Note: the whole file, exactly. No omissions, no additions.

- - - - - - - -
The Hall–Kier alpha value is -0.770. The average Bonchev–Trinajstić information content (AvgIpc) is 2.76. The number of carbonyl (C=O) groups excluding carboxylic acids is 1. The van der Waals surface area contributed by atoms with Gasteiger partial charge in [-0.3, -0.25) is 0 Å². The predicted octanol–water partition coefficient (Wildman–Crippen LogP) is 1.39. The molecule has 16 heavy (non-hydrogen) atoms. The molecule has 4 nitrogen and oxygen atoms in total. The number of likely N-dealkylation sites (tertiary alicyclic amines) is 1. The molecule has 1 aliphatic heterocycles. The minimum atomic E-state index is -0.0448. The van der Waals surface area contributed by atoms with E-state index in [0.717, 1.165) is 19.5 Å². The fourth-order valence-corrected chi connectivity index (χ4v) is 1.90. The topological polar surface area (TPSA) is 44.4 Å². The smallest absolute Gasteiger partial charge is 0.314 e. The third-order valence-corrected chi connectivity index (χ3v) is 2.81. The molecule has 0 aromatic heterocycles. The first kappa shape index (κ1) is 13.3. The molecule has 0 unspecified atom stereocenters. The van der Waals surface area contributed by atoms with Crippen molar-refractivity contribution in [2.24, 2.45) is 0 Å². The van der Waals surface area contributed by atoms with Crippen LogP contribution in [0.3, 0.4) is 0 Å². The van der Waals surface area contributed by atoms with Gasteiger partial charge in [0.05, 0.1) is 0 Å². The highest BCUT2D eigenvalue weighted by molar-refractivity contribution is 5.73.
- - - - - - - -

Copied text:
The Hall–Kier alpha value is -0.770. The average Bonchev–Trinajstić information content (AvgIpc) is 2.76. The number of carbonyl (C=O) groups excluding carboxylic acids is 1. The van der Waals surface area contributed by atoms with Gasteiger partial charge in [-0.3, -0.25) is 0 Å². The predicted octanol–water partition coefficient (Wildman–Crippen LogP) is 1.39. The molecule has 16 heavy (non-hydrogen) atoms. The molecule has 4 nitrogen and oxygen atoms in total. The number of likely N-dealkylation sites (tertiary alicyclic amines) is 1. The molecule has 1 aliphatic heterocycles. The minimum atomic E-state index is -0.0448. The van der Waals surface area contributed by atoms with E-state index in [0.717, 1.165) is 19.5 Å². The fourth-order valence-corrected chi connectivity index (χ4v) is 1.90. The topological polar surface area (TPSA) is 44.4 Å². The smallest absolute Gasteiger partial charge is 0.314 e. The third-order valence-corrected chi connectivity index (χ3v) is 2.81. The molecule has 0 aromatic heterocycles. The first kappa shape index (κ1) is 13.3. The molecule has 0 unspecified atom stereocenters. The van der Waals surface area contributed by atoms with Crippen molar-refractivity contribution in [2.24, 2.45) is 0 Å². The van der Waals surface area contributed by atoms with Crippen LogP contribution in [0.3, 0.4) is 0 Å². The van der Waals surface area contributed by atoms with Gasteiger partial charge in [0.05, 0.1) is 0 Å². The highest BCUT2D eigenvalue weighted by molar-refractivity contribution is 5.73.